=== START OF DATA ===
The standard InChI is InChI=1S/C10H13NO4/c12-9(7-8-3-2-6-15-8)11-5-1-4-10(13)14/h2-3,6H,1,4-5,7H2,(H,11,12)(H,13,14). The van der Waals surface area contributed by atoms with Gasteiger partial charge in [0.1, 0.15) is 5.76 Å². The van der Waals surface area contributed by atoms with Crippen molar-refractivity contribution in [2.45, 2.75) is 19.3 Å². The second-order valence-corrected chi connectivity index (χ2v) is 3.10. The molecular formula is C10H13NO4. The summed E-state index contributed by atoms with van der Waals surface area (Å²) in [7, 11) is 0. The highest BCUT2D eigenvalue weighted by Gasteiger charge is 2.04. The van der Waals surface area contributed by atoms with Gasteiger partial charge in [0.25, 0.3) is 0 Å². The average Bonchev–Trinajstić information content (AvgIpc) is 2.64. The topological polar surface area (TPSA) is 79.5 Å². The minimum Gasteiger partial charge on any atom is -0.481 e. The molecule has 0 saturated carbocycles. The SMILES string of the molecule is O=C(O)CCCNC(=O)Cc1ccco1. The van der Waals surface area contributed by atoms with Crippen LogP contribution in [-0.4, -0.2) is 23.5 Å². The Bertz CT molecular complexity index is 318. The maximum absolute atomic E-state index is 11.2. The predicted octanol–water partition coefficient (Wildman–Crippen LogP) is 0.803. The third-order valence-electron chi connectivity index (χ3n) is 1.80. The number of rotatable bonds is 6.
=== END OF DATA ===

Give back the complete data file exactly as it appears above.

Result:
The standard InChI is InChI=1S/C10H13NO4/c12-9(7-8-3-2-6-15-8)11-5-1-4-10(13)14/h2-3,6H,1,4-5,7H2,(H,11,12)(H,13,14). The van der Waals surface area contributed by atoms with Gasteiger partial charge in [0.1, 0.15) is 5.76 Å². The van der Waals surface area contributed by atoms with Crippen molar-refractivity contribution in [2.45, 2.75) is 19.3 Å². The second-order valence-corrected chi connectivity index (χ2v) is 3.10. The molecular formula is C10H13NO4. The summed E-state index contributed by atoms with van der Waals surface area (Å²) in [7, 11) is 0. The highest BCUT2D eigenvalue weighted by Gasteiger charge is 2.04. The van der Waals surface area contributed by atoms with Gasteiger partial charge in [0.25, 0.3) is 0 Å². The average Bonchev–Trinajstić information content (AvgIpc) is 2.64. The topological polar surface area (TPSA) is 79.5 Å². The minimum Gasteiger partial charge on any atom is -0.481 e. The molecule has 0 saturated carbocycles. The SMILES string of the molecule is O=C(O)CCCNC(=O)Cc1ccco1. The van der Waals surface area contributed by atoms with Crippen LogP contribution in [-0.4, -0.2) is 23.5 Å². The Bertz CT molecular complexity index is 318. The maximum absolute atomic E-state index is 11.2. The predicted octanol–water partition coefficient (Wildman–Crippen LogP) is 0.803. The third-order valence-electron chi connectivity index (χ3n) is 1.80. The number of rotatable bonds is 6.